North Dakota Land Commissioner Jodi Smith recently revealed that $137 million was shorted from two constitutional funds dedicated to the state’s public schools. Days later, State Engineer Garland Erbele told a Senate committee that a third constitutional fund, the resources trust fund that benefits water projects, was also shorted $125 million. $262 million mandated by the North Dakota Constitution misplaced. Who is at fault? We must demand answers and accountability.
There is a lot of finger-pointing among politicians over how the money was misplaced. State Treasurer Kelly Schmidt is responsible for transferring money into the many funds in state government. It is outlined in law where the money is to supposed to go. It turns out, Schmidt was depositing the money to the wrong funds negatively impacting our school and select infrastructure budgets.
But Schmidt isn’t accepting responsibility. In fact, she is pointing the blame at Attorney General Wayne Stenehjem and legislators themselves. Schmidt claims the wrong deposits were done at the guidance of the Attorney General’s office. In addition to the Attorney General’s guidance to “continue making distributions as they had” according to an email, Schmidt was told to seek legislative changes. Those changes were rejected by the Republican-led Legislature.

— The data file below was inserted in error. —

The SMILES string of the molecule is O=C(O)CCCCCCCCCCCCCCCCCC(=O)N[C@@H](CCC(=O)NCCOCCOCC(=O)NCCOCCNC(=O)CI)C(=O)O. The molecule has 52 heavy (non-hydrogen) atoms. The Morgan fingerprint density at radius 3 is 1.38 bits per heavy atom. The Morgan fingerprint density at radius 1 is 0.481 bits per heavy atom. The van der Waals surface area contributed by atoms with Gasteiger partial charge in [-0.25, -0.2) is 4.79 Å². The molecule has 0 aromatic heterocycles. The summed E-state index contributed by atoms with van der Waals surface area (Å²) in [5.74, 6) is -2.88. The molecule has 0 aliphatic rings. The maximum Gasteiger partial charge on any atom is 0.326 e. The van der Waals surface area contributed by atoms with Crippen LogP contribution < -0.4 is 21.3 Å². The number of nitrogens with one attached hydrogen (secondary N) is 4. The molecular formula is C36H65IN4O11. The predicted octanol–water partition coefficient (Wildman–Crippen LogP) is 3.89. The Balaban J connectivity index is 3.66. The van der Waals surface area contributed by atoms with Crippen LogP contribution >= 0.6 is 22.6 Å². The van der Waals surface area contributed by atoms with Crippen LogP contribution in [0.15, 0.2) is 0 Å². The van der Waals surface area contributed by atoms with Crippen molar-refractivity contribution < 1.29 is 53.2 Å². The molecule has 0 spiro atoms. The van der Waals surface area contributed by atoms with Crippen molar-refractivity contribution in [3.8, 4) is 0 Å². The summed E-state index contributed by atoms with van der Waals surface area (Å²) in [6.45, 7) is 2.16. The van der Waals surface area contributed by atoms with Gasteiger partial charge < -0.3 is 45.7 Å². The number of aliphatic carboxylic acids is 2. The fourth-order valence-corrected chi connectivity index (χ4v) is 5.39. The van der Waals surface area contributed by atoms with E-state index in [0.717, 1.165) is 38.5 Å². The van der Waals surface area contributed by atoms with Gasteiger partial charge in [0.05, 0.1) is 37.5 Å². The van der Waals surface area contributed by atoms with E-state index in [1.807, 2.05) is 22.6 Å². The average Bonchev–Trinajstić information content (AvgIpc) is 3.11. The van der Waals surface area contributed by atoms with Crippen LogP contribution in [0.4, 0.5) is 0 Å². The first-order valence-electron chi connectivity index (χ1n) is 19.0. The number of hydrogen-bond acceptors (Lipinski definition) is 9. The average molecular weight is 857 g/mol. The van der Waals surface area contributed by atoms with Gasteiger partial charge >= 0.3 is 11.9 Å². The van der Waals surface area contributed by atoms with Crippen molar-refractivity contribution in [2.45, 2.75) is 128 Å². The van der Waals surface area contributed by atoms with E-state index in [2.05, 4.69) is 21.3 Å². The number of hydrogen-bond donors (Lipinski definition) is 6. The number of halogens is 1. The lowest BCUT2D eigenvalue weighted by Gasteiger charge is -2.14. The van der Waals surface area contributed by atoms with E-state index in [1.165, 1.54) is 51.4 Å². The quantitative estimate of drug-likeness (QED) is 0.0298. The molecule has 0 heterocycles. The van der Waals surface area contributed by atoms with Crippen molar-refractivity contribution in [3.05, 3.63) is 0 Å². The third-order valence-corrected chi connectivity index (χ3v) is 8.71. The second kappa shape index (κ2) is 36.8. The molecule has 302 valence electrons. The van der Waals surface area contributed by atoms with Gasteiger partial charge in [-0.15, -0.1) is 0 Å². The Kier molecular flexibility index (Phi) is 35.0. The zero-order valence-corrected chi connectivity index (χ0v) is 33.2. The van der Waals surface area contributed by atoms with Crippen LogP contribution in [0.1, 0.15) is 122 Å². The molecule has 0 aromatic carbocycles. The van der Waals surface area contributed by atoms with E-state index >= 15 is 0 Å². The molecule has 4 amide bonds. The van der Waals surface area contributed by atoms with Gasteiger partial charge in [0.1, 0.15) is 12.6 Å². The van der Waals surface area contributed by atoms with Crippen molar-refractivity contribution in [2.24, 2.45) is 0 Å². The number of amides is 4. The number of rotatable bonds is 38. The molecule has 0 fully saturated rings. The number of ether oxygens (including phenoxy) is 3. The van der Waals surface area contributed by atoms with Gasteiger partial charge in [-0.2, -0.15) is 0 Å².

Because there appears to be so many at fault here, the public is receiving lip service and politicians are tying themselves in knots. It is an attempt to make this seem more minor than it really is. Words like “confusion” and “clarity” are being flung around while lawmakers somehow try to convince the public the $262 million in constitutionally-mandated funds wasn’t actually missing. The question, who’s butt are they trying to cover here? Kelly Schmidt? Wayne Stenehjem? Their own?
There is a bit of irony in all this. While politicians have spent a good portion of their time and energy stating that voters are confused when it comes to the North Dakota Constitution, they themselves have been confused about the North Dakota Constitution and its mandates for our public schools. Even more frustrating, they don’t seem to be taking seriously enough the fact that the mandate was being violated for years.
Instead of repaying the error as requested by Governor Burgum, legislators are debating a delayed bill to make changes going forward. Burgum’s appointee, Jodi Smith was correct to testify, “The effects of not repaying the (fund) will impact education in the state of North Dakota for generations to come.” She should be thanked for blowing the whistle over this continued error.
Were property taxes raised to cover the shorted funds to our schools? When the money went to the general fund instead of their constitutional funds, was it diverted or depleted during the budget cuts? Did not transferring money to the resources trust fund delay any important water projects? Will not repaying the funds lead to lawsuits?
Let’s be clear. If this was in a private sector situation, somebody would be held accountable. Personnel changes would be mandated by those in charge. But this is a public sector position that happens to be misallocating our tax dollars. Those in charge are the public. Where is the accountability?